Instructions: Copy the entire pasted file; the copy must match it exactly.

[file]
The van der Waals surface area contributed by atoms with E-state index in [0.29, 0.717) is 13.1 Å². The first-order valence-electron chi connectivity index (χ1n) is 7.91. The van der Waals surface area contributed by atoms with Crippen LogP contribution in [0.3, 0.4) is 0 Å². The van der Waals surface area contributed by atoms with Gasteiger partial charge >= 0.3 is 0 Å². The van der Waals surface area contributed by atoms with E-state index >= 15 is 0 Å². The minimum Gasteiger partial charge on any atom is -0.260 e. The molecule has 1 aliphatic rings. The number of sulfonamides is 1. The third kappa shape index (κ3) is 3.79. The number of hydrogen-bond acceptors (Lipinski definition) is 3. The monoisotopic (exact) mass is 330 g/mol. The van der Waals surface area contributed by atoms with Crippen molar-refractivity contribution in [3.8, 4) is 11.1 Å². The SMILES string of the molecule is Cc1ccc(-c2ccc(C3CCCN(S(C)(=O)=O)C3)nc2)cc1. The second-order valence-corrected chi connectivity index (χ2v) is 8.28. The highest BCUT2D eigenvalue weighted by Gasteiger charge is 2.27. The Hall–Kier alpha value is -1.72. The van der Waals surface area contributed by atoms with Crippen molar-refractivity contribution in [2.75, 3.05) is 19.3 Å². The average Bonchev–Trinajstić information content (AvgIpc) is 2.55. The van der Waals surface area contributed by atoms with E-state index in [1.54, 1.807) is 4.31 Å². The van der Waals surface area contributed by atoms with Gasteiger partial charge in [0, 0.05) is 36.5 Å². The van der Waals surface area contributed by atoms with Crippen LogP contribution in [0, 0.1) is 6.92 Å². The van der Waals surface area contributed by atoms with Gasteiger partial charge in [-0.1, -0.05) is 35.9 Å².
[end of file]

The van der Waals surface area contributed by atoms with E-state index in [0.29, 0.717) is 13.1 Å². The first-order valence-electron chi connectivity index (χ1n) is 7.91. The van der Waals surface area contributed by atoms with Crippen LogP contribution in [0.3, 0.4) is 0 Å². The van der Waals surface area contributed by atoms with Gasteiger partial charge >= 0.3 is 0 Å². The van der Waals surface area contributed by atoms with E-state index >= 15 is 0 Å². The minimum Gasteiger partial charge on any atom is -0.260 e. The molecule has 1 aliphatic rings. The number of sulfonamides is 1. The third kappa shape index (κ3) is 3.79. The number of hydrogen-bond acceptors (Lipinski definition) is 3. The monoisotopic (exact) mass is 330 g/mol. The van der Waals surface area contributed by atoms with Crippen molar-refractivity contribution in [3.8, 4) is 11.1 Å². The SMILES string of the molecule is Cc1ccc(-c2ccc(C3CCCN(S(C)(=O)=O)C3)nc2)cc1. The second-order valence-corrected chi connectivity index (χ2v) is 8.28. The highest BCUT2D eigenvalue weighted by Gasteiger charge is 2.27. The Hall–Kier alpha value is -1.72. The van der Waals surface area contributed by atoms with Crippen molar-refractivity contribution in [2.75, 3.05) is 19.3 Å². The average Bonchev–Trinajstić information content (AvgIpc) is 2.55. The van der Waals surface area contributed by atoms with E-state index in [1.54, 1.807) is 4.31 Å². The van der Waals surface area contributed by atoms with Gasteiger partial charge in [0, 0.05) is 36.5 Å². The van der Waals surface area contributed by atoms with Crippen LogP contribution in [0, 0.1) is 6.92 Å². The van der Waals surface area contributed by atoms with Gasteiger partial charge in [-0.1, -0.05) is 35.9 Å².